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Genera (operating System)
Genera is a commercial operating system and development environment for Lisp machines developed by Symbolics. It is essentially a fork of an earlier operating system originating on the MIT
MIT
AI Lab's Lisp machines which Symbolics
Symbolics
had used in common with LMI and Texas Instruments
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Software Developer
A software developer is a person concerned with facets of the software development process, including the research, design, programming, and testing of computer software. Other job titles which are often used with similar meanings are programmer, software analyst, and software engineer. According to developer Eric Sink, the differences between system design, software development, and programming are more apparent. Already in the current market place there can be found a segregation between programmers and developers, being that one who implements is not the same as the one who designs the class structure or hierarchy. Even more so that developers become software architects or systems architects, those who design the multi-leveled architecture or component interactions of a large software system.[1] In a large company, there may be employees whose sole responsibility consists of only one of the phases above
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LispWorks
LispWorks is a commercial implementation and integrated development environment (IDE) for the Common Lisp programming language. LispWorks was developed by the UK software company Harlequin Ltd., and first published in 1989.[1] Harlequin ultimately spun off its Lisp arm as Xanalys, which took over management and rights to LispWorks. In January 2005, the Xanalys Lisp team formed LispWorks Ltd
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Debugger
A debugger or debugging tool is a computer program that is used to test and debug other programs (the "target" program). The code to be examined might alternatively be running on an instruction set simulator (ISS), a technique that allows great power in its ability to halt when specific conditions are encountered, but which will typically be somewhat slower than executing the code directly on the appropriate (or the same) processor. Some debuggers offer two modes of operation, full or partial simulation, to limit this impact. A "trap" occurs when the program cannot normally continue because of a programming bug or invalid data. For example, the program might have tried to use an instruction not available on the current version of the CPU or attempted to access unavailable or protected memory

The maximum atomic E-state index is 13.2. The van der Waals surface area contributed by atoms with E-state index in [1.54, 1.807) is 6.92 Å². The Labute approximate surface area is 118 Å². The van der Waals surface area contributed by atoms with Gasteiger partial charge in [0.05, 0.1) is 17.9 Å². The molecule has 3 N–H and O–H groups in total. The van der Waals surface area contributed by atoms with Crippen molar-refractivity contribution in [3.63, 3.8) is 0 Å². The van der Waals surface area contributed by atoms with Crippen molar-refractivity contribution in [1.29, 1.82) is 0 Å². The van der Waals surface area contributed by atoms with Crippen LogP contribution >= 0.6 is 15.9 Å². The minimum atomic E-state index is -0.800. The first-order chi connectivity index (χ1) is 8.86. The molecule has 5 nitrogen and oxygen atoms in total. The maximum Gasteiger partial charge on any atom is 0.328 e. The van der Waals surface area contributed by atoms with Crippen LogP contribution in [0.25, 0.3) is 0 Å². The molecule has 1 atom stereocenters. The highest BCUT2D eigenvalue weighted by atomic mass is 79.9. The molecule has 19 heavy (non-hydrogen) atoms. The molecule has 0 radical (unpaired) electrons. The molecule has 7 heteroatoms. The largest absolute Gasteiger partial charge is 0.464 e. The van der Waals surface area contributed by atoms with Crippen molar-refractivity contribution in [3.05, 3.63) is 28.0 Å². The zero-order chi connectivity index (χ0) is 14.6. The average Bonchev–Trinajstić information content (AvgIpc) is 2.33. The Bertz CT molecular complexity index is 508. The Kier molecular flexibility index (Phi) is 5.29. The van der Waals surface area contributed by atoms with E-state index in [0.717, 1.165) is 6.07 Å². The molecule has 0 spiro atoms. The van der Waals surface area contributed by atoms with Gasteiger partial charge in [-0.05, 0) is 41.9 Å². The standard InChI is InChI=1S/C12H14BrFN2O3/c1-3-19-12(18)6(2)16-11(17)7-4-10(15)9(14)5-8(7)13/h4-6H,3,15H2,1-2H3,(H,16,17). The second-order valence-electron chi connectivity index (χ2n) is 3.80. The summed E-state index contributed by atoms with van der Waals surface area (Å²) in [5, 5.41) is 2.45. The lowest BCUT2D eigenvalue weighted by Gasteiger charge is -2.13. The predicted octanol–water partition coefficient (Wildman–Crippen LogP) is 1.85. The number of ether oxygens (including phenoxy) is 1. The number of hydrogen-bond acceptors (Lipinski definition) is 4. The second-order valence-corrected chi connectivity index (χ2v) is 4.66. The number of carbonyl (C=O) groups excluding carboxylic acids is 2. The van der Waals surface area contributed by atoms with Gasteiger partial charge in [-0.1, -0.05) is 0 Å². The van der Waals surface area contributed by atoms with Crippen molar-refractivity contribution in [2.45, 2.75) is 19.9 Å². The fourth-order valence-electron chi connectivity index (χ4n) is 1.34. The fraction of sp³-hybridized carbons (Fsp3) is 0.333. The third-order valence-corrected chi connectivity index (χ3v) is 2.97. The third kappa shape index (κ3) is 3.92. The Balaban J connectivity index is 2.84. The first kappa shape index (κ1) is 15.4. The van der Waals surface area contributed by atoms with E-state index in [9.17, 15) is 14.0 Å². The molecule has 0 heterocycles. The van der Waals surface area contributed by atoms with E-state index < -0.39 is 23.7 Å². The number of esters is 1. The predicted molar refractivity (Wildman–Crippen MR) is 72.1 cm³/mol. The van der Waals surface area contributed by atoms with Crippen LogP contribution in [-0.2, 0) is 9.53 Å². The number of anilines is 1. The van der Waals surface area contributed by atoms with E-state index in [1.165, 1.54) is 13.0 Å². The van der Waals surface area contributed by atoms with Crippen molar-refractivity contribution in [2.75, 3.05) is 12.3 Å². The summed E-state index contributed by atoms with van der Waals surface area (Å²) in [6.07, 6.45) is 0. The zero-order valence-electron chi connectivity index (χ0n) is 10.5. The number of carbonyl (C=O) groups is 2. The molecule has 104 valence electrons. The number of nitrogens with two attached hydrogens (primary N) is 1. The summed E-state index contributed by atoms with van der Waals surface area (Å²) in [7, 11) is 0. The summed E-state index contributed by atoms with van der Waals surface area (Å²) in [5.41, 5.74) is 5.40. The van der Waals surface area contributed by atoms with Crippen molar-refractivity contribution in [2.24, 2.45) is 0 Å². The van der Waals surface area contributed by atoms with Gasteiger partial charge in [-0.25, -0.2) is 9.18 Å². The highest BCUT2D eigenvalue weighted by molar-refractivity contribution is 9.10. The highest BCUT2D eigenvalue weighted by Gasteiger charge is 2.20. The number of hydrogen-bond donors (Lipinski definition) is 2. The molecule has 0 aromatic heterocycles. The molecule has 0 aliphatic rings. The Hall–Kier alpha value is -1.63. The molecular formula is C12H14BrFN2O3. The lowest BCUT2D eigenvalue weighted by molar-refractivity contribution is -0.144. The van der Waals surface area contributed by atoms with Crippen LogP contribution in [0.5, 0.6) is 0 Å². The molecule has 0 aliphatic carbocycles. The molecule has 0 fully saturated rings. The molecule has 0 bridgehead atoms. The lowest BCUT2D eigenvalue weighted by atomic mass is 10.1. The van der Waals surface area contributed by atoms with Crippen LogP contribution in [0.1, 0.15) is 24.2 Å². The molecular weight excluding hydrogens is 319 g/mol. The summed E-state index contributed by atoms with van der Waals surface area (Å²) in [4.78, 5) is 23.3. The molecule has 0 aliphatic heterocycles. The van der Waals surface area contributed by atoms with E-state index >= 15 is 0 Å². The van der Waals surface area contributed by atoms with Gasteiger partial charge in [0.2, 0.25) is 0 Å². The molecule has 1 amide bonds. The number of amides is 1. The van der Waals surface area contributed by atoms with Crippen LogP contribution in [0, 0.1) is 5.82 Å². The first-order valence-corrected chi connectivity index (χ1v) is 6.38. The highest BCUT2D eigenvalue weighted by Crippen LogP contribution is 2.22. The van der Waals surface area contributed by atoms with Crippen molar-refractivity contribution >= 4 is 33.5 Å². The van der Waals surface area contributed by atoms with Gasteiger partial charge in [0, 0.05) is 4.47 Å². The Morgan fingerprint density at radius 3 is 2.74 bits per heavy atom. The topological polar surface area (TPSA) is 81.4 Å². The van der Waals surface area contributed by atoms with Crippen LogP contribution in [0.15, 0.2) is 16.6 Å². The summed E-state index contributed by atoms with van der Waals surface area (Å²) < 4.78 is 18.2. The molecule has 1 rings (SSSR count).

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Open Source
The open-source model is a decentralized software-development model that encourages open collaboration.[1][2] A main principle of open-source software development is peer production, with products such as source code, blueprints, and documentation freely available to the public. The open-source movement in software began as a response to the limitations of proprietary code. The model is used for projects such as in open-source appropriate technology,[3] and open-source drug discovery.[4][5] Open source
Open source
promotes universal access via an open-source or free license to a product's design or blueprint, and universal redistribution of that design or blueprint.[6][7] Before the phrase open source became widely adopted, developers and producers used a variety of other terms
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Lisp Machine
Lisp machines are general-purpose computers designed to efficiently run Lisp as their main software and programming language, usually via hardware support. They are an example of a high-level language computer architecture, and in a sense, they were the first commercial single-user workstations. Despite being modest in number (perhaps 7,000 units total as of 1988[1]), Lisp machines commercially pioneered many now-commonplace technologies – including effective garbage collection, laser printing, windowing systems, computer mice, high-resolution bit-mapped raster graphics, computer graphic rendering, and networking innovations like Chaosnet.[citation needed] Several firms built and sold Lisp machines in the 1980s: Symbolics (3600, 3640, XL1200, MacIvory, and other models), Lisp Machines Incorporated (LMI Lambda), Texas Instruments
Texas Instruments
(Explorer and MicroExplorer), and Xerox
Xerox
(Interlisp-D workstations)
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CD-ROM
A CD-ROM
CD-ROM
/ˌsiːˌdiːˈrɒm/ is a pre-pressed optical compact disc which contains data. The name is an acronym which stands for "Compact Disc Read-Only Memory". Computers can read CD-ROMs, but cannot write to CD-ROMs, which are not writable or erasable. During the 1990s, CD-ROMs were popularly used to distribute software for computers and video game consoles. Some CDs, called enhanced CDs, hold both computer data and audio with the latter capable of being played on a CD player, while data (such as software or digital video) is only usable on a computer (such as ISO 9660[2] format PC CD-ROMs). The CD-ROM
CD-ROM
format was developed by Japanese company Denon
Denon
in 1982
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Common Lisp
Common Lisp (CL) is a dialect of the Lisp programming language, published in ANSI standard document ANSI INCITS 226-1994 (R2004) (formerly X3.226-1994 (R1999)).[1] The Common Lisp HyperSpec, a hyperlinked HTML version, has been derived from the ANSI Common Lisp standard.[2] The Common Lisp language was developed as a standardized and improved successor of Maclisp. By the early 1980s several groups were already at work on diverse successors to MacLisp: Lisp Machine Lisp (aka ZetaLisp), Spice Lisp, NIL and S-1 Lisp. Common Lisp sought to unify, standardise, and extend the features of these MacLisp dialects